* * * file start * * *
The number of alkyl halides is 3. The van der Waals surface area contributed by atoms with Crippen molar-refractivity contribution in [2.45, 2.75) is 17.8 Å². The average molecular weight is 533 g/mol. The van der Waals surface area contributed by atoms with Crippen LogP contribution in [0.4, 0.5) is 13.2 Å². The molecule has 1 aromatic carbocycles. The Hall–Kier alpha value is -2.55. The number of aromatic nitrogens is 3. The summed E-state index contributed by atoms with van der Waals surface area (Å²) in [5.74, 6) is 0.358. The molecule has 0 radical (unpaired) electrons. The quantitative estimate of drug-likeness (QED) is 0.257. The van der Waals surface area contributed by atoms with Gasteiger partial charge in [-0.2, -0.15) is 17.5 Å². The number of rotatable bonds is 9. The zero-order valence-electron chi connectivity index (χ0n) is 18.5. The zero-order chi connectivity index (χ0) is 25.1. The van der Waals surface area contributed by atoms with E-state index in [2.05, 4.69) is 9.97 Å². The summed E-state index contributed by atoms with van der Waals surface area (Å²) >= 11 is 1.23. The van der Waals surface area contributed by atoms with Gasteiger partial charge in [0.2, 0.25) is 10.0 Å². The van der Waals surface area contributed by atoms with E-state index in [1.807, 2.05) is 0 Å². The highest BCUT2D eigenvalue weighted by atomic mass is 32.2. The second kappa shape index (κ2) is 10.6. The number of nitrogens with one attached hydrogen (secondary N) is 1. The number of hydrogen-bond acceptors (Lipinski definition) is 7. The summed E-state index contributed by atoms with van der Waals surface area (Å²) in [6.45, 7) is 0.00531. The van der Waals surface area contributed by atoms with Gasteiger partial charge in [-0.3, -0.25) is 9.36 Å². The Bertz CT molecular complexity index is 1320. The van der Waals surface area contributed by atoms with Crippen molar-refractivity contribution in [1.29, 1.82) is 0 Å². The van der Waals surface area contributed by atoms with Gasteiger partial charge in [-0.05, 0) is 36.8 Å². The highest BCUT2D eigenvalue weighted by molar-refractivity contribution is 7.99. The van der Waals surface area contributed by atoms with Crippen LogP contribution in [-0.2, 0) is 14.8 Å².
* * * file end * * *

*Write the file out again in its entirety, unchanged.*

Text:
The number of alkyl halides is 3. The van der Waals surface area contributed by atoms with Crippen molar-refractivity contribution in [2.45, 2.75) is 17.8 Å². The average molecular weight is 533 g/mol. The van der Waals surface area contributed by atoms with Crippen LogP contribution in [0.4, 0.5) is 13.2 Å². The molecule has 1 aromatic carbocycles. The Hall–Kier alpha value is -2.55. The number of aromatic nitrogens is 3. The summed E-state index contributed by atoms with van der Waals surface area (Å²) in [5.74, 6) is 0.358. The molecule has 0 radical (unpaired) electrons. The quantitative estimate of drug-likeness (QED) is 0.257. The van der Waals surface area contributed by atoms with Gasteiger partial charge in [-0.2, -0.15) is 17.5 Å². The number of rotatable bonds is 9. The zero-order valence-electron chi connectivity index (χ0n) is 18.5. The zero-order chi connectivity index (χ0) is 25.1. The van der Waals surface area contributed by atoms with E-state index in [2.05, 4.69) is 9.97 Å². The summed E-state index contributed by atoms with van der Waals surface area (Å²) >= 11 is 1.23. The van der Waals surface area contributed by atoms with Gasteiger partial charge in [0.2, 0.25) is 10.0 Å². The van der Waals surface area contributed by atoms with E-state index in [1.807, 2.05) is 0 Å². The highest BCUT2D eigenvalue weighted by atomic mass is 32.2. The second kappa shape index (κ2) is 10.6. The number of nitrogens with one attached hydrogen (secondary N) is 1. The number of hydrogen-bond acceptors (Lipinski definition) is 7. The summed E-state index contributed by atoms with van der Waals surface area (Å²) in [6.45, 7) is 0.00531. The van der Waals surface area contributed by atoms with Gasteiger partial charge in [-0.3, -0.25) is 9.36 Å². The Bertz CT molecular complexity index is 1320. The van der Waals surface area contributed by atoms with Crippen molar-refractivity contribution in [1.29, 1.82) is 0 Å². The van der Waals surface area contributed by atoms with Gasteiger partial charge in [-0.05, 0) is 36.8 Å². The highest BCUT2D eigenvalue weighted by molar-refractivity contribution is 7.99. The van der Waals surface area contributed by atoms with Crippen LogP contribution in [-0.2, 0) is 14.8 Å².